Matt McGuire of JV Farms in Yuma (and El Toro Farms across the border in Mexico) oversees 16,000 acres of soil that has been formed by the overflow of the Colorado and Gila Rivers over thousands of years.
“We grow all the typical leafy greens --- everything from romaine head lettuce, broccoli, celery, even green onions on the Mexican side,” McGuire said. “If you multiply the production acreage by 800 cartons of lettuce for each acre, that would give you an idea of the numbers of cartons we send out each year.”
This year is expected to be a bit different from the last. “We started the 2022 season battling a necrotic spot virus in Salinas --- which is gone this year,” he said. “We struggled with a lack of water in Santa Maria, Oxnard, and other sites that now have better water supplies this year. Most supplies are in ample quantity. At this point, it looks like a repeat of last year as far as acreage and volume go. The weather’s been right on schedule, within a 30-year average. Lots of sunny skies and no hiccups in the desert so far.”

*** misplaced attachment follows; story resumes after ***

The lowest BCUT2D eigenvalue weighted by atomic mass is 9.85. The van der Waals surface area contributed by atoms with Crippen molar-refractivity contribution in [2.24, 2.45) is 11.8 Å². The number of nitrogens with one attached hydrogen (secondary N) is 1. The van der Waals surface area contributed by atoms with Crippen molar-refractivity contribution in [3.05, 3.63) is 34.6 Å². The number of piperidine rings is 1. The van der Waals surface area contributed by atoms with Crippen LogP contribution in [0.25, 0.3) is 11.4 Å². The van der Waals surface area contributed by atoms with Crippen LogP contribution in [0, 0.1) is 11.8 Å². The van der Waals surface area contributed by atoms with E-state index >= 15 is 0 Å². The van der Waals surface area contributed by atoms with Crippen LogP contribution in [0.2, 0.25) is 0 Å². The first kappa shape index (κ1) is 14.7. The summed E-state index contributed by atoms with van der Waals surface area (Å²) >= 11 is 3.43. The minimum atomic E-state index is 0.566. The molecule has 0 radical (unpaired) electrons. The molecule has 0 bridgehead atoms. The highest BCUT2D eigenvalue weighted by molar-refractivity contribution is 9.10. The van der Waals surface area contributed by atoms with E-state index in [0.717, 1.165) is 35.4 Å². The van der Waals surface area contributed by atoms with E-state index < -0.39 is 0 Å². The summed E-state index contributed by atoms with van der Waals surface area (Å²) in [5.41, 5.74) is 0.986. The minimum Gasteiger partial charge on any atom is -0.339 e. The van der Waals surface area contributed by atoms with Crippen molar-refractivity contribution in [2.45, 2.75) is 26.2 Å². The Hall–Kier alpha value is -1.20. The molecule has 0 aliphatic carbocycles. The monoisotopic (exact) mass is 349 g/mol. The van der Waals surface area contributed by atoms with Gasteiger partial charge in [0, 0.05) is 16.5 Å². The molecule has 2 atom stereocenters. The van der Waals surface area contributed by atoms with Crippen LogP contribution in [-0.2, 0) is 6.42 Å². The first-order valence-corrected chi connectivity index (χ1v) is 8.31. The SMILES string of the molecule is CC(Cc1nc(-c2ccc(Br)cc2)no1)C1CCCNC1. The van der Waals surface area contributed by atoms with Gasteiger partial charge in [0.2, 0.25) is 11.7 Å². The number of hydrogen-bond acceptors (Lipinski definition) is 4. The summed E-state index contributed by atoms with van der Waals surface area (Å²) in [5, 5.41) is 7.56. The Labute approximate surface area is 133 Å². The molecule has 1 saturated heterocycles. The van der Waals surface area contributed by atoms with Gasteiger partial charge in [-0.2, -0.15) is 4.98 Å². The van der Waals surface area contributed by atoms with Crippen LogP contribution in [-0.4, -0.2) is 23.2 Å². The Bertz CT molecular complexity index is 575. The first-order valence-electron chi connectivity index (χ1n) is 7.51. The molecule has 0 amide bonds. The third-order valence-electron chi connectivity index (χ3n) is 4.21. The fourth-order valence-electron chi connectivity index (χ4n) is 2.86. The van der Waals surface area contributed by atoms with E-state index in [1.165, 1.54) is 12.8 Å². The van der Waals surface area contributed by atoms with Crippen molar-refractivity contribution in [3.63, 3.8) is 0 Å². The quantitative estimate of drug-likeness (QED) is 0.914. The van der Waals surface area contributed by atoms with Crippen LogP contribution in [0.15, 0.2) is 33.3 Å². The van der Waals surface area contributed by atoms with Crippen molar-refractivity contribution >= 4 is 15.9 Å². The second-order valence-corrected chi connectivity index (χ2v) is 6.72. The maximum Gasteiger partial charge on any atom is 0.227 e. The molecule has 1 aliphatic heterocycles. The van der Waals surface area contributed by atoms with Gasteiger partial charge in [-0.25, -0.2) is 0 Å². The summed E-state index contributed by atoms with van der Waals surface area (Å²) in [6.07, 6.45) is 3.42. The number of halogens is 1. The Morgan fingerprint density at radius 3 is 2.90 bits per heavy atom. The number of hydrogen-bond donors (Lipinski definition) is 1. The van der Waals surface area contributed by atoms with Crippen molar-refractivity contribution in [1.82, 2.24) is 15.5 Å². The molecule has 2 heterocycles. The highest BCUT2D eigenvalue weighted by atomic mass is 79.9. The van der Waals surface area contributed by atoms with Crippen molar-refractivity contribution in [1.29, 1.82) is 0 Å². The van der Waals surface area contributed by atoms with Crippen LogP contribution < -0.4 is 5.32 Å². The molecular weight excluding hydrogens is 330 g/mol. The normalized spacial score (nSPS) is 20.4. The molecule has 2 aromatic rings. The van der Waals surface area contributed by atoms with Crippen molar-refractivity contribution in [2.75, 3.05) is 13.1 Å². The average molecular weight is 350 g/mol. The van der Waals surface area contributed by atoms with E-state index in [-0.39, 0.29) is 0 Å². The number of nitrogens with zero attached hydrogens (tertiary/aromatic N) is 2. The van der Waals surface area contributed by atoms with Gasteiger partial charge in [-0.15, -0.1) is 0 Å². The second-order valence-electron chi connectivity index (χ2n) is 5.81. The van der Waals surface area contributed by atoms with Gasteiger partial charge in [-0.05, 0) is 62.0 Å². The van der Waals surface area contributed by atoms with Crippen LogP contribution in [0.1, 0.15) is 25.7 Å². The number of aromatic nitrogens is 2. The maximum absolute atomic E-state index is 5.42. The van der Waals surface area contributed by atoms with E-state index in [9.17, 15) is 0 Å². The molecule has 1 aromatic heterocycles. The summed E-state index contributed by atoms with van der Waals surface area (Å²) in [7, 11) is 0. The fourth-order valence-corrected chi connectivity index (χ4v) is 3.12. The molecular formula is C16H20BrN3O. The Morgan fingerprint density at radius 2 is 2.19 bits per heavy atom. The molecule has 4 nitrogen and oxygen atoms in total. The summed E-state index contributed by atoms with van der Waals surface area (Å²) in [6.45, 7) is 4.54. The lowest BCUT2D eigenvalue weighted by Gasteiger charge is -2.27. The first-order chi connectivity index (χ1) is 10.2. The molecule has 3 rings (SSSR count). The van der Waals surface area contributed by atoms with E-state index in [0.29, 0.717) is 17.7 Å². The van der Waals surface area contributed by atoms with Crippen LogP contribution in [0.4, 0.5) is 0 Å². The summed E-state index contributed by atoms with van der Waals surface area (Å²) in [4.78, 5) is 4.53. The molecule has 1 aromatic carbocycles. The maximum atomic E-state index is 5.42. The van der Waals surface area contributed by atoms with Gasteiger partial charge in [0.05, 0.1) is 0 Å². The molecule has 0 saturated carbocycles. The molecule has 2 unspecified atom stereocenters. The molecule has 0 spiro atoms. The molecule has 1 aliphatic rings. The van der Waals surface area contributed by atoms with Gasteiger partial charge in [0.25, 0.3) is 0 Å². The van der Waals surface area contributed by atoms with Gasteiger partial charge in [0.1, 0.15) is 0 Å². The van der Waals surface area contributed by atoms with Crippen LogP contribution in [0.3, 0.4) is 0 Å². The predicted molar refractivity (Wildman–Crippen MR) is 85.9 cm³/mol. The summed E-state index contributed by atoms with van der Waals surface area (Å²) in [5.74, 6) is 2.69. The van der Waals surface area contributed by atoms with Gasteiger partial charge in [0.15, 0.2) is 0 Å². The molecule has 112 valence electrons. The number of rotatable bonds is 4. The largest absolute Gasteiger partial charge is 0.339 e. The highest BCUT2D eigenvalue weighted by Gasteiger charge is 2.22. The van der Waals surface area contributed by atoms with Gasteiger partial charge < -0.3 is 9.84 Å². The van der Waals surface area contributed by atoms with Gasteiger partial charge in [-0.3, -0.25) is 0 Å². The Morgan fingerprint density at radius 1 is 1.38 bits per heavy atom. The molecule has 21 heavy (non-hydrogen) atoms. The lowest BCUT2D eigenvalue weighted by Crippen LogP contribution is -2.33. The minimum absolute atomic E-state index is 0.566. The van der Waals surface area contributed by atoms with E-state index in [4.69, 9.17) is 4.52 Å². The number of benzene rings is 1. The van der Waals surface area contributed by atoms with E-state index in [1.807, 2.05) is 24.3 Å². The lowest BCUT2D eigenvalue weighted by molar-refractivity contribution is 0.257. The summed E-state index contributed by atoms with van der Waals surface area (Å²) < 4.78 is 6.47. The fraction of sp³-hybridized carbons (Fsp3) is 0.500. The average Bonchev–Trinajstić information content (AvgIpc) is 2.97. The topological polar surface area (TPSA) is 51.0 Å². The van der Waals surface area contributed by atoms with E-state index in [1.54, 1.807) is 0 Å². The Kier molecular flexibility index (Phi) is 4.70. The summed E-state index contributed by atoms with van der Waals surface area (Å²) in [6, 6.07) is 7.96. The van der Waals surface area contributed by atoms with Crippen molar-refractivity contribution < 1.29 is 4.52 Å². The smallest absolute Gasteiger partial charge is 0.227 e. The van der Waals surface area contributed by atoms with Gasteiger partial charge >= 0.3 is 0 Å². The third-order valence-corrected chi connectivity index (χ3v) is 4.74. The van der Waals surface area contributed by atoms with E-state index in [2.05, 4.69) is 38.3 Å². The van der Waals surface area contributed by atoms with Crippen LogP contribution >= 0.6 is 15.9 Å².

Long-range, all the growers are factoring in changing environmental impacts. “Climate change will have a serious impact on the industry,” McGuire says, “But farmers and growers in general have been adaptable over the years. We may have to push seasonal starts back some if its hotter and drier.”
The equilibrium between supply and demand is also important. “That’s the two ends of the story,” he says. “We grow great crops here and it’s a delicate balance between how much we’ve produced and how much the consumer will buy. When those things are equal, life is generally OK for all concerned.”
McGuire describes the current growing season as “generally right on pace with no big disruptions, no major disease outbreaks, and normal bug populations. We’ve got a ways to go yet, so things can always happen, but currently we’re right on schedule.”
‘Our winter game’
Fellow farmer (and First Vice President of the Arizona Farm Bureau) John Boelts, a two-decade veteran of growing winter vegetables on 2,500 acres scattered around Yuma County, shares that optimism, calling the leafy greens season “our winter game.”